Can You Pay Back Equity Release?

Credit card paying back equity release

If you have taken or are considering Equity Release, you may be concerned about whether or not you can make repayments on your loan.

Because Equity Release will reduce the equity in your estate and reduce the inheritance you can leave to your next of kin you may want to pay back some or all of the Equity Release to preserve your estate.

But can you repay Equity Release? What do you need to do to repay your Equity Release and what should you be aware of?

This guide explains how repayments (both partial and full) work with Equity Release and how to do it in the most efficient way possible. Let’s explore this further.

What is Equity Release?

Equity Release is a way of freeing up funds that are tied to the equity you hold in your property.

It can work in one of two ways a secured loan known as a lifetime mortgage, or a specialised sale known as a home reversion plan.

Essentially in both cases, you sacrifice some of the equity you hold in your property in return for a payment from a company.

How that payment operates depends on the specific type of Equity Release product you use.

Lifetime Mortgages

Lifetime mortgages are like traditional mortgages except instead of making monthly repayments, your interest rolls up and the property is sold or refinanced when you pass away or go into long-term care.

For example, you might agree to borrow money against 50% of the equity you hold in your property the lender releases the funds and then the interest begins to accumulate.

Your loan (capital and interest) is then repaid by the lender or your beneficiaries from selling/refinancing the property when you die or go into long-term care.

You can live in the property until those eventualities without paying rent, and you even have options to port the Equity Release with most products if you want to move home or downsize.

Currently, lifetime mortgages are the most popular way of releasing equity as the amount of money you receive is a fair market value for the equity you hold.

Home Reversion Plans

Home reversion plans work differently. Instead of borrowing the money, you sell the equity portion up front to a home reversion company.

The provider will sell the property in the event you pass away or go into long-term care to recoup their costs.

Providers make money in two ways typically, the first is they offer far below the market value for the equity you are intending to release so they automatically have their profit margin covered.

Secondly, they hope the equity they hold will increase in value as property prices rise, giving them additional profit if this occurs.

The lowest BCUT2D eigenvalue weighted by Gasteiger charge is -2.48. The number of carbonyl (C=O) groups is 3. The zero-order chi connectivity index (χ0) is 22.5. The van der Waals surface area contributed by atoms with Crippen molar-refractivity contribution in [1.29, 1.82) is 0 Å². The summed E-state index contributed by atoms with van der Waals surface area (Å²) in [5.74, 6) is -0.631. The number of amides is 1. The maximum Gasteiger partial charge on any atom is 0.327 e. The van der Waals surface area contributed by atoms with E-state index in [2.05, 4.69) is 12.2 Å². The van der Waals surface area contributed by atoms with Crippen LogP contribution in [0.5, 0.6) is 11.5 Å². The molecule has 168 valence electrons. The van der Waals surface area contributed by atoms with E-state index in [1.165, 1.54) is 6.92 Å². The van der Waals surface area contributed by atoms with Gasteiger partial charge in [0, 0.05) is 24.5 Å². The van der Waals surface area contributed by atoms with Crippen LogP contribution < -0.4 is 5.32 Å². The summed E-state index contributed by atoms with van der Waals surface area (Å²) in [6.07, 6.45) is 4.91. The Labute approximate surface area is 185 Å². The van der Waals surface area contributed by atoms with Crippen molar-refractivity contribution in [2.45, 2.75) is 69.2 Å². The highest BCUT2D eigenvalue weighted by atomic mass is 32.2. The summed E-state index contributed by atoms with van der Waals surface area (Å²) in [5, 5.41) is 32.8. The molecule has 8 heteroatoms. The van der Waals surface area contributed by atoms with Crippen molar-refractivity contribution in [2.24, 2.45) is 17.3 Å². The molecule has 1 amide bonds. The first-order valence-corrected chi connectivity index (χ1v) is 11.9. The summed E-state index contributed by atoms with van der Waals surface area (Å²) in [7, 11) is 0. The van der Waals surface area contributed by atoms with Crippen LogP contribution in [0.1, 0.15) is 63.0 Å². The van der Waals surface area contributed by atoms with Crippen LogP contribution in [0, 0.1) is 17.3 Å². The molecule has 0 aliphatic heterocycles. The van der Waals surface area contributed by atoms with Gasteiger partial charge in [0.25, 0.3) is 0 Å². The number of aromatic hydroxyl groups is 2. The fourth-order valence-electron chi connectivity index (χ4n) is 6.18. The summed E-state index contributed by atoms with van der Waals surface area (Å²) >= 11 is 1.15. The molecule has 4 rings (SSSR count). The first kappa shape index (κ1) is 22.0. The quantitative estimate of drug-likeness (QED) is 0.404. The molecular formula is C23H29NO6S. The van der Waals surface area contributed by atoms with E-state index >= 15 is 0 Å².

Home reversion plans aren’t used as often as lifetime mortgages because the amount of value you get for the equity you’re releasing is often unfavourable but they can be a good idea for people looking to preserve some equity to leave as an inheritance.

This is because with a home reversion plan there is no loan and no interest.

If you release 50% of the equity in the property on a home reversion plan, you still hold the remaining 50% of the equity, which can be left as an inheritance.

For this reason, in some cases, this type of Equity Release can be the better option.

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If I Want to Make Payments to My Equity Release Can I?

Yes, you can make payments to a lifetime mortgage with some requirements but you ordinarily can’t buy back the equity on a home reversion plan unless the home reversion company has this as an option in their agreement with you.

For the purposes of explaining repayments, we will focus on lifetime mortgages for the remainder of this article as they currently make up 99% of all Equity Release products sold on the market.

If you have a home reversion plan and wish to buy back your equity, you should check your documentation and contact your Equity Release broker/company to see if this is possible.

Making Partial Payments to Equity Release

Most Equity Release products allow you to make partial payments to your Equity Release product, subject to conditions.

These conditions normally mean you will pay financial penalties or pay early repayment charges if you want to make partial or full payments on your Equity Release.

With that said, many reputable Equity Release companies allow you to make penalty-free partial repayments up to a certain value.

These companies tend to be members of the Equity Release Council which oversees around 90% of the Equity Release market.

The Equity Release Council and Repayments

The Equity Release Council is a membership organisation that Equity Release providers and brokers can pay to be a member of.

In return the members can state that their products meet the high standards that are set out by the Equity Release Council unfortunately, 10% of the current market don’t subscribe to the Equity Release Council and sometimes offer sub-standard products as a result.

Among the many standards the Equity Release Council has for its members, the ability to make penalty-free payments (subject to lending criteria) is one of them.

This means if your product has been taken with a provider that is a member of the Equity Release Council you should be able to make penalty-free overpayments to the loan.

Normally this is up to a fixed percentage. For example, a company may allow you to make a payment of up to 10% of the amount outstanding each year on your Equity Release without financial penalty.

Anything above a threshold imposed by a lender will be subject to penalties or if you want to repay the Equity Release in full there will almost certainly be an early repayment charge.

Making a Payment in Full on My Equity Release

If you want to make a full repayment on your Equity Release, there are three things you should do:

  • Check your documentation to see what it says about full repayments and what early repayment charges might be applicable.
  • Sometimes, this information can be confusing as lenders tend to use staggered early repayment charges depending on how long you have held the Equity Release in which case call your provider to clarify the exact charge.
  • Discuss your situation with your broker, sometimes it can be beneficial to wait before repayment because the interest you accrue by waiting is less than the value the early repayment charge drops.